So much news and so little space.
At least that used to be the excuse in the exclusively print days when council gadflies or backyard inventors would ask why their news wasn’t in the paper.
Now, though, we in the news business have unlimited space on the Web – although never enough journalists to fill it. Social media and blogs of all kinds have rushed to fill the gaps, but not necessarily in fair, accurate and balanced ways.
It’s that last attribute – balance – that has gotten journalism in trouble lately as readers want to move on from “he said, she said” accounts to context and even judgments about what is most important for them to know.
Some in the profession call it “weight of evidence” journalism: Rather than give equal time to the tiny minority of scientists who challenge climate change, for example, reporters have moved on to how to mitigate it or at least adapt to it. As a story in the New York Times about a psychology experiment demonstrated, experts still carry weight with readers even when they are far outside the mainstream, so avoiding false balance can be just as important in some cases as trying to get a range of opinions and voices.
We were faulted by some readers on the latter in our brief survey of students and community leaders on allowing guns on NAU’s Mountain Campus. Officials on campus and in Flagstaff have put up a solid front in calling the proposal a bad idea, especially with the Steven Jones shooting fresh in their minds. But there are, no doubt, some students and citizens who disagree, and their positions should have been more fully explored in the story, some said.
Had this been the first time we covered guns on campus, I might agree. But this is at least the third session in which lawmakers have introduced a guns on campus bill, so we have gone into the pros and cons before. The story was more a snapshot of what people are saying today, including online comments. So far, it’s safe to say opinion in Flagstaff is solidly against guns on campus, and our story reflected that.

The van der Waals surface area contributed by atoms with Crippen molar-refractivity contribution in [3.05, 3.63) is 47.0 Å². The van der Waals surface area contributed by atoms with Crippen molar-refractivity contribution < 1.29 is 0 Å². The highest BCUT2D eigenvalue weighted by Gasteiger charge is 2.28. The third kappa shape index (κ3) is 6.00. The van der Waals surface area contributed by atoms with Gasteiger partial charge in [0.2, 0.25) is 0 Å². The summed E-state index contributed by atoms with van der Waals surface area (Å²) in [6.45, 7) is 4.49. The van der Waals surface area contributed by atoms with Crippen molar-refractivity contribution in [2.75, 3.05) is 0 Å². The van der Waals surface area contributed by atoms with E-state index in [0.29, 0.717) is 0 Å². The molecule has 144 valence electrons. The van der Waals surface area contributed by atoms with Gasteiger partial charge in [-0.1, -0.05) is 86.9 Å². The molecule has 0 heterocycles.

Not all stories, however, should simply reflect what the majority of a newspaper’s community is saying. Journalists have long questioned the status quo and defended the underdog against entrenched interests. But when a politician is just plain wrong about the majority of Mexican immigrants being criminals or that the measles vaccine causes autism or that voter fraud is rampant, they need to be called on it without wasting a lot of time on whatever faux expert they are relying on as cover.
On the other hand, there are many public policies that are not reducible to easily proven answers. Balancing privacy vs. national security, affordable health care vs. individual rights and public safety vs. the Second Amendment call for some in-depth reporting of the options and their tradeoffs. But it’s the simplistic, polarizing approaches at either end of those issues that seem to be gaining traction on the presidential campaign trail, and that’s where weight-of-evidence reporting needs to come down the hardest. Candidates are entitled to their opinions, but not their own set of facts. Until most everyone (with the help of journalists) can agree on the latter, voters risk being swayed by politicians telling them what they think they want to hear—not what they should be hearing.
New Year, New Design
Alert readers of the print edition have noticed the Daily Sun has a slightly different look, with newer typefaces and larger headlines and photos. Graphic design and layout are somewhat subjective, but every publication can stand an occasional retooling, if only to give readers a different look to what we hope is still compelling content. There have been the usual first-week glitches (we heard you on highlighting the calendar entries), but the rollout in general has been about what we expected. What about you?